Below is the start of my long list of dumb things I have heard new associates and even a few experienced lawyers saying to their clients or their families. I could go on and on with a list that stretches for miles, folks. I’ll spare you all that laughter and heartache. After a while it would kind of get to be too much. No, what I’m doing here is distilling my private list of favorites that’s longer than the list Santa keeps into the top ten. If I start to get too mad while I’m typing I might have to stop early. Lets see how this goes and then I’ll take some Paxil and give you more later.
1. “Calm Down.”
One of the dumbest things I have ever heard a newbie lawyer say to a client is “Calm down.” Either you say it with overwhelming force and have ten big friends to back you up or you try to be a little bit smarter. Your client is getting wound up about something that’s not your fault and you decided it was a good idea to be critical and order them around at the same time. Oh boy, that works with the wife every time I do it. Now they’re going to get angry and argumentative with you because you’re being b#*chy with them in the conference room. You’re triggering all those bad memories of when their spouses were jerks. I’m tired of going in there to break up pissy fights that never should have happened.
New lawyers never think to be smart and deal with these people like they’re intelligent human beings. Why don’t you try having them do something constructive instead of starting a fight? You redirect people who are acting like five-year olds. Hey, I have an idea for you. How about you say “OK, I understand what you’re saying. This is really important to get straight. Here, take this legal pad and start writing all this down so we’re ready for trial.”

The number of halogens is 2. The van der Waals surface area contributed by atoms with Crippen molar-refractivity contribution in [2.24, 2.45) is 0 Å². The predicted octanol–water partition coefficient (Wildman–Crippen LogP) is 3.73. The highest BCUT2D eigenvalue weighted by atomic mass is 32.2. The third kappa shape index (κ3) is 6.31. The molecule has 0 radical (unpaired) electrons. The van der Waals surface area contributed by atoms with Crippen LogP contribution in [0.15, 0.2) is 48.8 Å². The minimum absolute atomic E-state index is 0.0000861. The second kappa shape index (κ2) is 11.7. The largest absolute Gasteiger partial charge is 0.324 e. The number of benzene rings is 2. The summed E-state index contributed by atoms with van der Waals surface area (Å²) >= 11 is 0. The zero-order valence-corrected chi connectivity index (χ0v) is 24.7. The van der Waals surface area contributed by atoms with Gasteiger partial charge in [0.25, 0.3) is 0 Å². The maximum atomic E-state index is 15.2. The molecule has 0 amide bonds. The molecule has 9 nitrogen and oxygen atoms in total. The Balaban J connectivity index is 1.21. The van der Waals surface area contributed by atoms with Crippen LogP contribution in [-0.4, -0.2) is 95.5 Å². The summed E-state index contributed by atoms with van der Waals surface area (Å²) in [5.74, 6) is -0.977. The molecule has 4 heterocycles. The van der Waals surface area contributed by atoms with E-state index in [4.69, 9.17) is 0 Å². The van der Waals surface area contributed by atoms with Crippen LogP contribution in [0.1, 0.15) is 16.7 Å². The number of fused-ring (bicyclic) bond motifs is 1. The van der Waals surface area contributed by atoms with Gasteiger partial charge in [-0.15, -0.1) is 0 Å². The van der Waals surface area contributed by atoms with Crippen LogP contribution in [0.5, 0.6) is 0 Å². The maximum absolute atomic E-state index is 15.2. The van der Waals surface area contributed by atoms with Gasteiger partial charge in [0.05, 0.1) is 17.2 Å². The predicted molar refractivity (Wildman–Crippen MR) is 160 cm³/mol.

Or here’s another one: “All right, lets both get on the phone right now and call everyone who will be a witness and see who will testify about this. Can you get out your contact list? I’ll get started.”
Was it that hard? None of our newbie lawyers has ever been tough enough to go head-to-head with an angry client. I would think my tip here would be a simple survival instinct.
2. “One of the partners will have to take this one.”
Oh, why, why, why? People come to this law firm because our marketing message says we’re smart and capable. That’s supposed to include you. Why do you have to destroy the image in their first meeting by making it seem like we’re chumps to hire an idiot who can’t figure out their problem?
I mean, imagine you’re a potential client. You have a difficult tax issue or a complicated property boundary dispute and the receptionist sets up a meeting for tomorrow at 3:00. You get to our office and the building looks really nice. You parked next to my Lexus, even. The elevator ride is very formal, and you sit for a few minutes in our ultra modern waiting area. Our pretty 20-year old receptionist takes you into the ornate meeting room and then in walks one of our new associates. Right away you-as-the-client figures out the young attorney is there to screen your case so the big boss doesn’t waste too much time in the first meeting. Time is money, after all. So you start talking about your problem and the newbie lawyer is clearly not up to the task. They tell you they are going to have to pass the buck upstairs. They’re admitting confusion and defeat right to your face. We lose about half these clients because they’re worried the message won’t get passed along to somebody smart. Or, they’re worried we are incompetent because we were so dumb as to set up the first meeting between them and our town idiot.